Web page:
‘Yeezus’ is proof that hip-hop can take any form. Kanye West’s exercise in minimalism was polarizing to some, but uncompromising in its sonic mission.
The power that a big hit single has to sell an album cannot be underestimated.
A psycho-sexual drama charting obsession and a descent into madness, ‘L’Homme À Tête De Chou’ remains one of Serge Gainsbourg’s finest concept albums.
There’s not a blues guitarist that has not copped Albert King’s licks and fallen under his spell.
The first hip-hop album ever to top the ‘Billboard’ 200, ‘Licensed To Ill’ saw Beastie Boys lay the groundwork for the hip-hop world we now live in.
This is a blues album which jazz lovers may also love; John Mayall’s ‘The Turning Point’, from 1969, is well worth rediscovering.
Released in 1971, ‘Black Moses’ was Isaac Hayes’ fifth album to be released in a little over two years, and is arguably his crowning achievement.
With his second album, ‘The Sinister Urge’, Rob Zombie upped the ante, unleashing the closest thing he has to a straight-up party record.
With a primal power that still through loud and clear, Siouxsie And The Banshees’ debut album, ‘The Scream’, remains one of post-punk’s landmark releases.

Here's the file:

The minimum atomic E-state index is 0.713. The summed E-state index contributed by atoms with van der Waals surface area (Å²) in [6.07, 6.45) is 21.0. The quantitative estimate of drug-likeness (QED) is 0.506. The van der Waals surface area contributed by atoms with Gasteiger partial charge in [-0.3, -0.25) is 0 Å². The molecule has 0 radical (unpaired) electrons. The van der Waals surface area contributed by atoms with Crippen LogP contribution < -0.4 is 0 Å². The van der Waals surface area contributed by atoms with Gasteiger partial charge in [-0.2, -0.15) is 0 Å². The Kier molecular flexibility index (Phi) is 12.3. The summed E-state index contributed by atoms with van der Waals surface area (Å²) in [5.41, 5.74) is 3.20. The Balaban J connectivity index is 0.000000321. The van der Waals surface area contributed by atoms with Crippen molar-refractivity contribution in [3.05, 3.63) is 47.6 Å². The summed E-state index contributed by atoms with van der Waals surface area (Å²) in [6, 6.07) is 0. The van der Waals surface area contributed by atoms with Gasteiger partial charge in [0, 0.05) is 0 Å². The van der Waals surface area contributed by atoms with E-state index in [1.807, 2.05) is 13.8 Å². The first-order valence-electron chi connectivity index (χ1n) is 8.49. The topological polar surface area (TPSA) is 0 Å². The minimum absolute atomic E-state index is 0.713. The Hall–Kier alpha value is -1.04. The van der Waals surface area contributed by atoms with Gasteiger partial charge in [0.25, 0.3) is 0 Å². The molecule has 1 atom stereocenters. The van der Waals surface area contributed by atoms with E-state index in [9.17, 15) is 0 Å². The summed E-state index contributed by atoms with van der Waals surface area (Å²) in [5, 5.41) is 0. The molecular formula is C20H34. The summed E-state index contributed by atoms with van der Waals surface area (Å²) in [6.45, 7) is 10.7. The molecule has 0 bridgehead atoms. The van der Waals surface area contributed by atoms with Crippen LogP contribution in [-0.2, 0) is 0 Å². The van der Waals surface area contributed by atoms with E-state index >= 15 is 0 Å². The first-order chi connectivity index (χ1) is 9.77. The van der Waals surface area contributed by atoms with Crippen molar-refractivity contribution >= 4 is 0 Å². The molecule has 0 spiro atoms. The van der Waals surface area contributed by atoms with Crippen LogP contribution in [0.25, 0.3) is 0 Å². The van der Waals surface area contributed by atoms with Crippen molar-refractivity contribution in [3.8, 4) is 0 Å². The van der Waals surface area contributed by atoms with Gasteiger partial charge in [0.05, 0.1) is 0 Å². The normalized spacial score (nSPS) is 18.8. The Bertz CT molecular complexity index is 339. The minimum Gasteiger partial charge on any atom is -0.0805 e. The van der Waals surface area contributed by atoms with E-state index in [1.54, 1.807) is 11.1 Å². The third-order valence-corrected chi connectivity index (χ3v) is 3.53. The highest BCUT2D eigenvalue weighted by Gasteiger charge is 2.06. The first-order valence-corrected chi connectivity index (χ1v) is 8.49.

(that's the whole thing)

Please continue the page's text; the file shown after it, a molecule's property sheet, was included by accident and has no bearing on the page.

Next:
The album advertised the artist's rare ability to interpret UK and US pop, the country, soul and folk flavours of her past and the West Coast album sound.
The final work of Daevid Allen’s life, Gong’s ‘I See You’ found him writing some of the best material of his career, while Gong updated their classic sound.
With ‘Electric Mud’ Muddy Waters took the blues in a new direction and managed to influence everyone from Chuck D to Jimi Hendrix.
With his second solo album, ‘Taking Tiger Mountain (By Strategy)’, Brian Eno introduced his Oblique Strategies cards, with seductively subversive results.
The fourth Wu-Tang Clan solo album, ‘Liquid Swords’ is an out-and-out masterpiece on which GZA brought his A-game, ruining it for everyone else.
The success of his seventh studio album was fuelled by the powerful hit single 'I Am...I Said.'
Planet Gong’s ‘Live Floating Anarchy 1977’ saw the anarchic Daevid Allen and his band of psychonauts sell hippie idealism to punk rockers.